Ease to install (and compatible with almost all drones)

Beyond being easy to use, it’s practically zero headache to connect the module to your drone. If you can use a sticker and turn on a button, you can use this remote ID module. There’s no fancy tools like a soldering iron required.

Zing Z-RID Broadcast Module
A 3M velcro lock is all you need to securely mount this to your drone.

In a similar vein, it’s fair to say that Zing’s Z-RID broadcast module is compatible with just about any drone (the only requirement is that the drone can carry an additional 35 grams, which is hardly anything).

This is far from a comprehensive list, but here are some drones Zing’s module is compatible with:

Reasonable price tag compared to similar products

Zing’s module is also among the most affordable out there. At $199 (or $179 with my coupon code), it’s more than $100 cheaper than the $329 Dronetag Mini, which is one of the most advanced type of modules on the market and has advanced Remote ID as well as full-featured, unlimited range (for what it’s worth, the Dronetag Mini has more advanced features than the Zing module). Perhaps a more fair comparison, then, is that it’s roughly the same price as (albeit still cheaper than) Dronetag’s cheaper alternative, the $219 Dronetag Beacon Broadcast Remote ID Module.

Another reason to love the Zing module is that made in America component. For example, Dronetag is a European company based in the Czech Republic.

Zing’s Z-RID Broadcast Module: flaws but not dealbreakers

The only real flaw with Zing’s Z-RID Broadcast Module is that it won’t offer the advanced version of Remote ID that you’d get with the $329 Dronetag Mini. For what it’s worth, the Zing module is more than $100 cheaper, so perhaps it’s not a fair comparison.

If you want more integrations, such as the ability to deconflict with other drones flying in close proximity or to see historical flight logs, you’ll have to purchase a subscription. That does put Zing more on par with what Dronetag offers, and more.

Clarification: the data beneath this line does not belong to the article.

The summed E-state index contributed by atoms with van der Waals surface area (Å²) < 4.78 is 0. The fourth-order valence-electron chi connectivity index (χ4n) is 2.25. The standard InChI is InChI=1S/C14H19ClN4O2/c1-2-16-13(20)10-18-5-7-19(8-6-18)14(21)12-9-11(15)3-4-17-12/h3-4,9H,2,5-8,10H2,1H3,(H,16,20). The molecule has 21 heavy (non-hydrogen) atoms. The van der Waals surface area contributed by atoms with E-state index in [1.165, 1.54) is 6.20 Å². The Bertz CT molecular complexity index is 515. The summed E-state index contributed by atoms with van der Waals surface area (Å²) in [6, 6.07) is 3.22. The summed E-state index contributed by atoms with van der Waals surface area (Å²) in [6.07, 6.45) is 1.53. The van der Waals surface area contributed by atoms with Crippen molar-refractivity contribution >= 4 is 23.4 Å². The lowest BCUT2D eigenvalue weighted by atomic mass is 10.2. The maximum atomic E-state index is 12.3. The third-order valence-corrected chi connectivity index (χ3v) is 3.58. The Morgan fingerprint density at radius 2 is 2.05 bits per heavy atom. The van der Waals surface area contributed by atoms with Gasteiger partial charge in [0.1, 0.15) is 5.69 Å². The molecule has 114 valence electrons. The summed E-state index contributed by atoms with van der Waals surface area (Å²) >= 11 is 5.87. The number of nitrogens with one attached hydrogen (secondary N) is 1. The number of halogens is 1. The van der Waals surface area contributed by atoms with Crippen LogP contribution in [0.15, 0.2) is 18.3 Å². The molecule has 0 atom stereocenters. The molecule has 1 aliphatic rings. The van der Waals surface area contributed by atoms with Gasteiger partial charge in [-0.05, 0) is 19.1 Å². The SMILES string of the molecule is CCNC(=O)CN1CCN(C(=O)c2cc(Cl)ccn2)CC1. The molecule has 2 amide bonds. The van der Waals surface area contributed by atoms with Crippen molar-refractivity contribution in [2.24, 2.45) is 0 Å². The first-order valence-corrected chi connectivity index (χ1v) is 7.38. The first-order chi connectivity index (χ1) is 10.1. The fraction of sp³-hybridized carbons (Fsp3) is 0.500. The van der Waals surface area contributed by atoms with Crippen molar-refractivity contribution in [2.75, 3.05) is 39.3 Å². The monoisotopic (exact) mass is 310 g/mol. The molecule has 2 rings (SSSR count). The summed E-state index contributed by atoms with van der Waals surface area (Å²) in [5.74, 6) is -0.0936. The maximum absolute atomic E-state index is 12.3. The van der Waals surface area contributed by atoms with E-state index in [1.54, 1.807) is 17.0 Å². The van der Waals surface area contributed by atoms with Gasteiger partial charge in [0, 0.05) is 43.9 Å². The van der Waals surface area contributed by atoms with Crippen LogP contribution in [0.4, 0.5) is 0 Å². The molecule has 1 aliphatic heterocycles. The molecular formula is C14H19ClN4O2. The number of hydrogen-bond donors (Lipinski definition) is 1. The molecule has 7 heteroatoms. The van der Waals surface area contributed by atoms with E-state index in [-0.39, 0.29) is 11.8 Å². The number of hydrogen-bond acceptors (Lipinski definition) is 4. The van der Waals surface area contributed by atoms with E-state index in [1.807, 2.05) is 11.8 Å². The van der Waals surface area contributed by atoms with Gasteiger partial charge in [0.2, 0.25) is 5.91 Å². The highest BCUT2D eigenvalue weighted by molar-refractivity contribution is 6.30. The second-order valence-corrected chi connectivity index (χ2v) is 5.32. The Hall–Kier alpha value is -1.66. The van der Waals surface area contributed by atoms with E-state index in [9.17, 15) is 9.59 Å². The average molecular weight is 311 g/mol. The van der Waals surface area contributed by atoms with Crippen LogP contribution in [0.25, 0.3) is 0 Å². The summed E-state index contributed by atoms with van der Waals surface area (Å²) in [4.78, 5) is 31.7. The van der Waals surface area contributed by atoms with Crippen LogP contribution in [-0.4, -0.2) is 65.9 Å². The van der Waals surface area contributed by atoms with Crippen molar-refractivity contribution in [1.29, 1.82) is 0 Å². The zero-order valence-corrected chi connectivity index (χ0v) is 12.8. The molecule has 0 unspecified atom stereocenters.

Zing has a partnership with California-based software company Skyway, which offers a subscription service for you to track your data in the cloud via their online portal. That effectively unlocks a UTM-like component, where you can detect other nearby drones. Skyway will also be able to provide information from other SDSP (Supplemental Data Service Providers) that could be valuable to the pilot, such as micro-weather data.

Yet there’s still another problem if you seek those things. The subscription isn’t even available yet. Skyway said this functionality is still in development and will likely be available as a firmware update to the pilots who purchase a Z-RID broadcast module in the near term.

Zing Z-RID Broadcast Module

How to get your hands on Zing’s Z-RID Broadcast Module

The biggest challenge in the Remote ID rollout to date has been supply chain shortages leading to lack of availability for Remote ID modules. Given Zing’s location in the U.S. (including manufacturing in California), that’s far less of a problem.

While Zing CEO Ian Annase told the Drone Girl that units are made to order, he said that because the manufacturer is in the U.S., it only takes a couple weeks from the order date to get to your doorstep — as opposed to tech products made overseas that can take months to ship.

Even still, it would be wise to order soon. The FAA is set to start enforcing Remote ID rules early next year after extending the enforcement deadline. You don’t want to be left at the last minute scrambling to order modules that were sold out because everyone else did the same.

Purchase the Zing’s Z-RID Broadcast Module here, and enter discount code DRONEGIRL for $20 off your purchase.

2 Comments

  • Will says:

    A “couple of weeks” in the dronegirl email is “four weeks” on the order web page. After several months I’m still waiting on a RID, from a different company, that was supposed to ship “next month.”

  • WackFPV says:

    So glad under 14 CFR 89.501 subpart C clearly stipulates home-built unmanned aircraft is exempted from the RID ruling. I tried to explain this to that Pilot Institute drone school, and they sat there and argued with me on Facebooks messenger… Use Google guys!